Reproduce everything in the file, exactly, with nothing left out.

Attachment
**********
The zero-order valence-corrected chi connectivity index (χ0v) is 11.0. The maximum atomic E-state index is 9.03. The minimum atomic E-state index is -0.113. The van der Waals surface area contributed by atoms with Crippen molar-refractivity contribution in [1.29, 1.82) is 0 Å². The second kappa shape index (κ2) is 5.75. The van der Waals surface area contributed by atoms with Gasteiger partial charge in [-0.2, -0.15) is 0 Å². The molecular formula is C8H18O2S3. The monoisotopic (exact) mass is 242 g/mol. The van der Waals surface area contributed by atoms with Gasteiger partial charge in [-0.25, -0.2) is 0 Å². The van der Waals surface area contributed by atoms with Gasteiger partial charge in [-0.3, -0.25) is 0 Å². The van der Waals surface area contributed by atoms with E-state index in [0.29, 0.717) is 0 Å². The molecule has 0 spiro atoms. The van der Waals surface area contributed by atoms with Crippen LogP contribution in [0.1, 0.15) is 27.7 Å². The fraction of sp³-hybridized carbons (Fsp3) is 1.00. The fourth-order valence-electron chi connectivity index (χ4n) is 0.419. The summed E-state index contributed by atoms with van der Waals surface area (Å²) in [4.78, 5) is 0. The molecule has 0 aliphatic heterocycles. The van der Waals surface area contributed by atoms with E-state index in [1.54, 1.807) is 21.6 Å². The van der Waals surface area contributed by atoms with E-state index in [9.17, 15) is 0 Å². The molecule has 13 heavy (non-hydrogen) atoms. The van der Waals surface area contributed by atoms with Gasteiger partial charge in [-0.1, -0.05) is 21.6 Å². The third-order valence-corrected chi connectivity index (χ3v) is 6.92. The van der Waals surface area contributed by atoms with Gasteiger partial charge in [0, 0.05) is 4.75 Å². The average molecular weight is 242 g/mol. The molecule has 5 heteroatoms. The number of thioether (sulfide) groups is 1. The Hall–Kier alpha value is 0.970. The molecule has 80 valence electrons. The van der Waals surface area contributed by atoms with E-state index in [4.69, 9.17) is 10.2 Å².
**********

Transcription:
The zero-order valence-corrected chi connectivity index (χ0v) is 11.0. The maximum atomic E-state index is 9.03. The minimum atomic E-state index is -0.113. The van der Waals surface area contributed by atoms with Crippen molar-refractivity contribution in [1.29, 1.82) is 0 Å². The second kappa shape index (κ2) is 5.75. The van der Waals surface area contributed by atoms with Gasteiger partial charge in [-0.2, -0.15) is 0 Å². The molecular formula is C8H18O2S3. The monoisotopic (exact) mass is 242 g/mol. The van der Waals surface area contributed by atoms with Gasteiger partial charge in [-0.25, -0.2) is 0 Å². The van der Waals surface area contributed by atoms with Gasteiger partial charge in [-0.3, -0.25) is 0 Å². The van der Waals surface area contributed by atoms with E-state index in [0.29, 0.717) is 0 Å². The molecule has 0 spiro atoms. The van der Waals surface area contributed by atoms with Crippen LogP contribution in [0.1, 0.15) is 27.7 Å². The fraction of sp³-hybridized carbons (Fsp3) is 1.00. The fourth-order valence-electron chi connectivity index (χ4n) is 0.419. The summed E-state index contributed by atoms with van der Waals surface area (Å²) in [4.78, 5) is 0. The molecule has 0 aliphatic heterocycles. The van der Waals surface area contributed by atoms with E-state index in [1.54, 1.807) is 21.6 Å². The van der Waals surface area contributed by atoms with E-state index in [9.17, 15) is 0 Å². The molecule has 13 heavy (non-hydrogen) atoms. The van der Waals surface area contributed by atoms with Gasteiger partial charge in [-0.1, -0.05) is 21.6 Å². The third-order valence-corrected chi connectivity index (χ3v) is 6.92. The van der Waals surface area contributed by atoms with Gasteiger partial charge in [0, 0.05) is 4.75 Å². The average molecular weight is 242 g/mol. The molecule has 5 heteroatoms. The number of thioether (sulfide) groups is 1. The Hall–Kier alpha value is 0.970. The molecule has 80 valence electrons. The van der Waals surface area contributed by atoms with E-state index in [4.69, 9.17) is 10.2 Å².